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No Evidence of a systematic over-representation of Migrants among social security receipients in Ireland

Date Published: 17-07-2014

Media Release - Embargo: 00.01 Thursday 17 July, 2014

New publication: Migrant Access to Social Security and Healthcare: Policies and Practice in Ireland

A new report published today (Thursday, 17 July 2014) by the ESRI explores the proportion of non-Irish nationals in receipt of key social security benefits in January 2014, and looks at the policies and practices related to migrant access to social security.

Proportion of migrants in receipt of social security payments 

No evidence was found of systematic over-representation (meaning a disproportionately high number) of migrants among social security recipients in Ireland. For example:

  • In terms of the contributory Jobseekers Benefit, non-Irish nationals are under-represented (meaning that their number is disproportionately low) among recipients (accounting for 14.7% of recipients, compared to their 15.4% share of the labour force).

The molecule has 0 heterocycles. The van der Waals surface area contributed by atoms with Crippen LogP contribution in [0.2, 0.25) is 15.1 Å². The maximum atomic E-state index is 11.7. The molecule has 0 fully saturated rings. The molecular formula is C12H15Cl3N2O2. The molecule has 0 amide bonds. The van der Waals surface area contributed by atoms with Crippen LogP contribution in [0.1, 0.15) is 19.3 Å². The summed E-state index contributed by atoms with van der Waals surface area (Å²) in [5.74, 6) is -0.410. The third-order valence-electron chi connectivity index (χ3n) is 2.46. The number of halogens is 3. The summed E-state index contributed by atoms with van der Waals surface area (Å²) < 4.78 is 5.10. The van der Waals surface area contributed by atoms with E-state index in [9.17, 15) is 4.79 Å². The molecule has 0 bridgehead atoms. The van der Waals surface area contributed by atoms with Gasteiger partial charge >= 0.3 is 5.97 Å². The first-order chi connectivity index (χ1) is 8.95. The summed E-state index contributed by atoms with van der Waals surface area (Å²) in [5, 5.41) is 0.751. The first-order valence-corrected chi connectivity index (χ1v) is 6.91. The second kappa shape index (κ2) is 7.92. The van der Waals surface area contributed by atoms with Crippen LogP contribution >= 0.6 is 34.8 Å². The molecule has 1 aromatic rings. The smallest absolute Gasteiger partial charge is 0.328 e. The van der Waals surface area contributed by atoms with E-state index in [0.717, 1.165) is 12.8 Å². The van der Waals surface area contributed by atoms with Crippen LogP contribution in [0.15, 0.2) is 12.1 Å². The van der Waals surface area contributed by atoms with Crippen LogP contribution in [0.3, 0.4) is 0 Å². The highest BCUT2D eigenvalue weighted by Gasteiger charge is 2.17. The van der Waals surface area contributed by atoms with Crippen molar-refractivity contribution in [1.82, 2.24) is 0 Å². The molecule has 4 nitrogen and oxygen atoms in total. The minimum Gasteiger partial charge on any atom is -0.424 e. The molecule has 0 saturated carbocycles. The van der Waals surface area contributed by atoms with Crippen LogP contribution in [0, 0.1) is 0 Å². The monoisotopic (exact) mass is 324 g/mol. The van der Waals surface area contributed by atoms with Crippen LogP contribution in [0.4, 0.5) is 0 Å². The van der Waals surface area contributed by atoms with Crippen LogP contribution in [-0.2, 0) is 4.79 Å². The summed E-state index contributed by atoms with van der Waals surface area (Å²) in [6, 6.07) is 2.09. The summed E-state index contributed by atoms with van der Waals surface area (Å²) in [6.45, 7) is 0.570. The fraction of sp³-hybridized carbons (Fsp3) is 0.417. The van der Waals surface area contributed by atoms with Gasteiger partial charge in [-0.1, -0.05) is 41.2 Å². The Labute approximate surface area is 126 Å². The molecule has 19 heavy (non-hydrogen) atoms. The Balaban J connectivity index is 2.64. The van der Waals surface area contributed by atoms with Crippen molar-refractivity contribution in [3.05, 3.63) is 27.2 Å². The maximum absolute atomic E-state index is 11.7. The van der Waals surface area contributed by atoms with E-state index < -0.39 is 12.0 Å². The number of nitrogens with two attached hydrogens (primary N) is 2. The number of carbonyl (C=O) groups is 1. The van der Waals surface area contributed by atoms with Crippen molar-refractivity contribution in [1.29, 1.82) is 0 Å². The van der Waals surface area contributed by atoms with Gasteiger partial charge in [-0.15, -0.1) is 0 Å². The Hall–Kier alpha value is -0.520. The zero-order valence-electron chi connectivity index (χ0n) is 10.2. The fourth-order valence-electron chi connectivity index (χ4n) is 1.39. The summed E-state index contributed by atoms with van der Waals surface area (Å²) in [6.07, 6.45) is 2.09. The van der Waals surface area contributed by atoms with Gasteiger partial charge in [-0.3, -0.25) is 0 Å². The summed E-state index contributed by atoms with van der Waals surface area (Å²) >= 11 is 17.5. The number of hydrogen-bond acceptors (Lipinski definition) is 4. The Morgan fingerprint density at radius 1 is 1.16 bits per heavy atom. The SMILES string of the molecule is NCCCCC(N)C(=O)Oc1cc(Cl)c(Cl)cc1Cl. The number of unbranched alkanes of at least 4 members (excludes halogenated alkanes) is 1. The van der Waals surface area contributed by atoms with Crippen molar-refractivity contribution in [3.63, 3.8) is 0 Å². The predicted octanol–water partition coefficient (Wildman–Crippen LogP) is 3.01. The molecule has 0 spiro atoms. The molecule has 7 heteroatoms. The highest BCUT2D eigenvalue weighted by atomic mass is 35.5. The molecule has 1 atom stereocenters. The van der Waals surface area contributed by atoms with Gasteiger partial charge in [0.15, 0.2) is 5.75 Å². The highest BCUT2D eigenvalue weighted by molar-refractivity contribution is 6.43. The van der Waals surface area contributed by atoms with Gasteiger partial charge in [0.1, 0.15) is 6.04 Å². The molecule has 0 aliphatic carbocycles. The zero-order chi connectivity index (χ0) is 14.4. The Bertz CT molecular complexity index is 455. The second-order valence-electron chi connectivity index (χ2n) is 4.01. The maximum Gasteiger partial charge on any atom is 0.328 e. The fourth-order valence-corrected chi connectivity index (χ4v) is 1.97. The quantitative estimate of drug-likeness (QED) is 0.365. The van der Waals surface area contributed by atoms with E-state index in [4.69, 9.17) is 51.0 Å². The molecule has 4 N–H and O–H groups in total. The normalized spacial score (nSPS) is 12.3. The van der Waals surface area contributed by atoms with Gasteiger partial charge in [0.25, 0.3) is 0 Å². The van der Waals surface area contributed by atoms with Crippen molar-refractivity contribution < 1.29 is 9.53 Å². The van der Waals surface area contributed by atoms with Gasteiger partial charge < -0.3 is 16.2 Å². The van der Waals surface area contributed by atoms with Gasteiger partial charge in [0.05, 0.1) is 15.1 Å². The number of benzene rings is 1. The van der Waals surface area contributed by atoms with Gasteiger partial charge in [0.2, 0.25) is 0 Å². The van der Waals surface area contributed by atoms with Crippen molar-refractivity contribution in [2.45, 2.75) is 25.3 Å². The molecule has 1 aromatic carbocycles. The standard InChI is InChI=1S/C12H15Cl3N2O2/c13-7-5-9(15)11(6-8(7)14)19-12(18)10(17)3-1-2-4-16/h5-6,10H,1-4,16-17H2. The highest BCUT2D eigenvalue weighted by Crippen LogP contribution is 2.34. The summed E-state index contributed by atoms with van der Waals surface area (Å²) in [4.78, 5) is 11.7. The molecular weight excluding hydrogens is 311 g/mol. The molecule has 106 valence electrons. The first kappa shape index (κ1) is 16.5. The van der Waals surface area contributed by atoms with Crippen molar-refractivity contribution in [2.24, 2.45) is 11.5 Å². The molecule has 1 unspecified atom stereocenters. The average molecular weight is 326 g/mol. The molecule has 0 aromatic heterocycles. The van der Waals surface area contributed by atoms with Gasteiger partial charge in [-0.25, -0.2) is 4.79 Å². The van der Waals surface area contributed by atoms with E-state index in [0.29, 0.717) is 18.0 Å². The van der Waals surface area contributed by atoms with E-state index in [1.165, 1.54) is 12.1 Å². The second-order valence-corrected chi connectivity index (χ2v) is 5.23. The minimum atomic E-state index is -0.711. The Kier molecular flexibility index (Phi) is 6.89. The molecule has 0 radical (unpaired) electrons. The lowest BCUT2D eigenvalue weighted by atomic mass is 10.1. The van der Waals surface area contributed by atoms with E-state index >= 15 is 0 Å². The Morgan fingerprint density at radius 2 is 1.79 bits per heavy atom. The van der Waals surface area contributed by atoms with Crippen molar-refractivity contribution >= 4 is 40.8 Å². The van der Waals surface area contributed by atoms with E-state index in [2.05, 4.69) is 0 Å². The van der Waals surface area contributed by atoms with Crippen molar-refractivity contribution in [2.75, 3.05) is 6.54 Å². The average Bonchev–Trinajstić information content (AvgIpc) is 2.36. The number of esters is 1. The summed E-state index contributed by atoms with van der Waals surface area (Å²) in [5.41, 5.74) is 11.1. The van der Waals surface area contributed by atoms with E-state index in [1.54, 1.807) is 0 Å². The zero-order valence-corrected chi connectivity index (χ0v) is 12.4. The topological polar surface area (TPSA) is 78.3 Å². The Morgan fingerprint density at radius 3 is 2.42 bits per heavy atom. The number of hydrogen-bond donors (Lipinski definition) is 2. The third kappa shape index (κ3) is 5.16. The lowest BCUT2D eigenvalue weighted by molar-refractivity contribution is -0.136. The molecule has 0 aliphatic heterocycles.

• In terms of the mean-tested Jobseekers Allowance non-Irish nationals are over-represented (accounting for 17.5% of recipients).

Within the non-Irish group, some differences are observed:

  • Persons from the EU15-28 are over-represented among both Jobseekers Allowance and Jobseekers Benefit recipients (9.7% and 8.7% respectively), relative to their proportion in the labour force (7.0%).
  • Non-EU nationals are under-represented among recipients of both Jobseeker payments (3.1% of Jobseekers Allowance and 1.6% of Jobseekers Benefit recipients), compared to 4.1% in the labour force.

A wide range of factors influences the extent to which an individual or group accesses social security, and the data can be difficult to interpret. For example, the young age profile of the migrant population may explain high rates of Child Benefit and low rates of State Pension take-up:

  • Non-Irish nationals are over-represented among Child Benefit recipients (20.7%, compared to a 13.4% share of the population aged 15 and over).
  • Non-Irish nationals are under-represented among State Pension Contributory recipients (1.9% of whom are non-Irish compared to 13.4% of the population aged 15 and over).

The role of residence-related conditions